“Oil inventories have been coming down but they are still relatively ample,” he told The Associated Press, adding that he believes the impact might be more pronounced in the tanker sector than in the oil industry.
“We are not losing any oil supply but it will tie up tankers for longer if they have to go around” the tip of Africa, he said, which is roughly an additional two-week trip.
At the White House, Psaki added that the U.S. does see “some potential impacts on energy markets from the role of the Suez Canal as a key bidirectional transit route for oil. … We’re going to continue to monitor market conditions and we’ll respond appropriately if necessary, but it is something we’re watching closely.”
Freeing the Ever Given is “quite a challenge” and could take five days to a week, .Capt. Nick Sloane, a maritime salvage expert who led the high-profile effort to salvage the cruise ship Costa Concordia in 2012 told the AP.
The Ever Given’s location, size and large amount of cargo make the operation more complex, Sloane said. The operation should focus initially on dredging the bank and sea floor around it to get it floating again, rather than unloading its cargo, which could take weeks.
That’s because the clock is also ticking structurally for the vessel, he added.
“The longer it takes, the worse the condition of the ship will become, because she’s slowly sagging,” said Sloane, vice-president of the International Salvage Union. “So ships are designed to flex, but not to be kept at that position with a full load of cargo for weeks at a time. So it’s not an easy situation.”
International companies are preparing for the effect that the canal’s blockage will have on supply chains that rely on precise deliveries of goods. Singapore’s Minister of Transport Ong Ye Kung said the country’s port should expect disruptions.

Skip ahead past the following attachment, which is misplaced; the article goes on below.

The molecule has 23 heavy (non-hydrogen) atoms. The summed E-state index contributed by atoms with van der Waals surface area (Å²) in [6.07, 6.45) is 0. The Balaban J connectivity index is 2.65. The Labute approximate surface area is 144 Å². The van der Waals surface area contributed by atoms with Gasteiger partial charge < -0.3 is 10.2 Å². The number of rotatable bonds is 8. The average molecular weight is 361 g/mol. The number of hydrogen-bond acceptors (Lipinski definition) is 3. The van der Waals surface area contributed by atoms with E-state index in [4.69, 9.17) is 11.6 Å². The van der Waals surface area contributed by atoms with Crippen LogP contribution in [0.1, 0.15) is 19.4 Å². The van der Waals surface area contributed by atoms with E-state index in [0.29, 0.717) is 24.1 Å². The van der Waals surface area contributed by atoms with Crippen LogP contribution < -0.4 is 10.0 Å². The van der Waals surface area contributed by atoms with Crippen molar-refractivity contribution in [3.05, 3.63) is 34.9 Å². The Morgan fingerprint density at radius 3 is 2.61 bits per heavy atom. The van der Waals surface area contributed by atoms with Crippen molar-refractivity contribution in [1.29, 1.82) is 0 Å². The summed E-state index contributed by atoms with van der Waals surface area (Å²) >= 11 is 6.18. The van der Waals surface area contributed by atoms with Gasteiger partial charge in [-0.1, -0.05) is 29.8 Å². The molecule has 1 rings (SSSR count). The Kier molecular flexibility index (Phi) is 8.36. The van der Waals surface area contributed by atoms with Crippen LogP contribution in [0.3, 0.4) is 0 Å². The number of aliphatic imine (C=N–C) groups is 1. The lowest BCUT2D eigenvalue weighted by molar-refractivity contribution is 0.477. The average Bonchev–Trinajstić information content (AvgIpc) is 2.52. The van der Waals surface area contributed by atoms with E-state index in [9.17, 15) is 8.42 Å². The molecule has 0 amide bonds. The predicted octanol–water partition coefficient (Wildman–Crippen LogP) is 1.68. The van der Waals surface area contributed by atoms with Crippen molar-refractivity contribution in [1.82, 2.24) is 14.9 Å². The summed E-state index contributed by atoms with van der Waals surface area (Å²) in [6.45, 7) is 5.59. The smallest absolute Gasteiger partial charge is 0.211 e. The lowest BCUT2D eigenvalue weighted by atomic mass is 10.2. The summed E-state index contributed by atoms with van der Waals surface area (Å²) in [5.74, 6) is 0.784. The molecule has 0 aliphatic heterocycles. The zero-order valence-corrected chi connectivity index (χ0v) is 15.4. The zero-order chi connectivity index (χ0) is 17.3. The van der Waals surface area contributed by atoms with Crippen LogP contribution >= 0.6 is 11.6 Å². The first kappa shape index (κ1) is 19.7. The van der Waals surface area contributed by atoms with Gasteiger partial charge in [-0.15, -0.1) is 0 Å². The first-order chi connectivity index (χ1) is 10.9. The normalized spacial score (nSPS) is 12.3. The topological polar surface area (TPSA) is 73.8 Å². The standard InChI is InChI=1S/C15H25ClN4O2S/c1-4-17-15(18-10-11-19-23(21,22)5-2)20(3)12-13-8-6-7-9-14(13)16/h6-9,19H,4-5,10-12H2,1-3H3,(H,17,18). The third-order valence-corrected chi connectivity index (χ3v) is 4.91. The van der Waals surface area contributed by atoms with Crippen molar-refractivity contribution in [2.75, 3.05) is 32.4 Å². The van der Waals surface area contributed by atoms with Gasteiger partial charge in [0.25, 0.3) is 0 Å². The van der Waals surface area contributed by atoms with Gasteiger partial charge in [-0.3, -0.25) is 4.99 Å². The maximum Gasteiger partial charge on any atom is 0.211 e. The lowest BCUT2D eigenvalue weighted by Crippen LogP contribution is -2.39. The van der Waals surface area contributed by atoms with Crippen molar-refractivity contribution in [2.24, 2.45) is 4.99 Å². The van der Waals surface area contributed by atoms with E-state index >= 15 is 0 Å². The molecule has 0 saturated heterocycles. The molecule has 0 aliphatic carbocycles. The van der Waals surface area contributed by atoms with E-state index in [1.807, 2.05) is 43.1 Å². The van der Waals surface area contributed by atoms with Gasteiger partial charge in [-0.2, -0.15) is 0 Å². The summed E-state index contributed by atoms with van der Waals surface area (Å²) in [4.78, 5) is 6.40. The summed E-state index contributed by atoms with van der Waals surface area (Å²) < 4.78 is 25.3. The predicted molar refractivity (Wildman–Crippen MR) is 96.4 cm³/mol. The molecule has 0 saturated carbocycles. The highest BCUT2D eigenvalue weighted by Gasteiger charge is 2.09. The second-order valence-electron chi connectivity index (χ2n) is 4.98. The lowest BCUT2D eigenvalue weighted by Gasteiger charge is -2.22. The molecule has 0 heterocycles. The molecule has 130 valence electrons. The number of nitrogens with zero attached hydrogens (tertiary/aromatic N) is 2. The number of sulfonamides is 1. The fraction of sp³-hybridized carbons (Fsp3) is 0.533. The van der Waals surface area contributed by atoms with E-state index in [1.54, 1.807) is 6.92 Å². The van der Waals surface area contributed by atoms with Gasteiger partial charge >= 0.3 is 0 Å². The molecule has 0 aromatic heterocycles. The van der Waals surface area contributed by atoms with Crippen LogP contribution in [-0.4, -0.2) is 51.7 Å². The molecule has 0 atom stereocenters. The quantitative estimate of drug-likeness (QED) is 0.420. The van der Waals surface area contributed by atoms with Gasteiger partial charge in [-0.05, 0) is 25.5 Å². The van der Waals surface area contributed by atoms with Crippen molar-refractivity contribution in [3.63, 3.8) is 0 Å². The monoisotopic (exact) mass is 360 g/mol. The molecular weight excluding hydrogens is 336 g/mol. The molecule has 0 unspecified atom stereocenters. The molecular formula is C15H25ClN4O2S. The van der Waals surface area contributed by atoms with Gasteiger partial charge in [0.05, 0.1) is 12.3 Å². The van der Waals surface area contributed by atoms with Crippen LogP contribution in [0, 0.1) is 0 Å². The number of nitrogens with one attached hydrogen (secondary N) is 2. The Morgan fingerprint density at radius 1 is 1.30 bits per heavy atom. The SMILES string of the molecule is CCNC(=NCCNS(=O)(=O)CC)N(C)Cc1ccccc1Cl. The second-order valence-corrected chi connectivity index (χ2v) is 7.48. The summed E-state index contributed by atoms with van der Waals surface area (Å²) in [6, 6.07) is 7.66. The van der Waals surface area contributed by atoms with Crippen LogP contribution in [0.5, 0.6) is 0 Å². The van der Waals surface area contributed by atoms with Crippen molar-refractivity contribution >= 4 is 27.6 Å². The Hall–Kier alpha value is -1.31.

“Should that happen, some draw down on inventories will become necessary,” he said on Facebook.
The backlog of vessels could stress European ports and the international supply of containers, already strained by the coronavirus pandemic, according to IHS Markit, a business research group. It said 49 container ships were scheduled to pass through the canal in the week since the Ever Given became lodged.
The delay could also result in huge insurance claims by companies, according to Marcus Baker, global head of Marine & Cargo at the insurance broker Marsh, with a ship like the Ever Given usually covered at between $100 million to $200 million.
Those trying to free the vessel want to avoid complications that could extend the canal closure, according to an Egyptian official at the canal authority. The official spoke on condition of anonymity as he was not authorized to talk to journalists.
Satellite and photos distributed by the canal authority show Ever Given’s bow touching the eastern wall, while its stern appeared lodged against the western wall.
The Ever Given was involved in an accident in northern Germany in 2019, when it ran into a small ferry moored on the Elbe River in Hamburg. No passengers were on the ferry at the time and there were no injuries, but it was seriously damaged.
Hamburg prosecutors opened an investigation of the Ever Given’s captain and pilot on suspicion of endangering shipping traffic, but shelved it in 2020 for lack of evidence, spokeswoman Liddy Oechtering told The Associated Press.
Oechtering also could not say what the investigation had determined the cause of the crash was, but officials at the time suggested that strong winds may have blown the slow moving cargo ship into the ferry.
Associated Press writers David Rising in Berlin, Pan Pylas in London and Nancy Benac in Washington contributed.
- ‘Never submit to evil,’ Zelenskyy urges in speech as Trudeau vows $650M more
- New COVID shot provides ‘boost in protection’ against new variants: doctors
- Canada shared Nijjar killing allegations with India ‘weeks ago,’ Trudeau says
- NDP promises to axe proposed plan to quit CPP if it wins 2027 Alberta election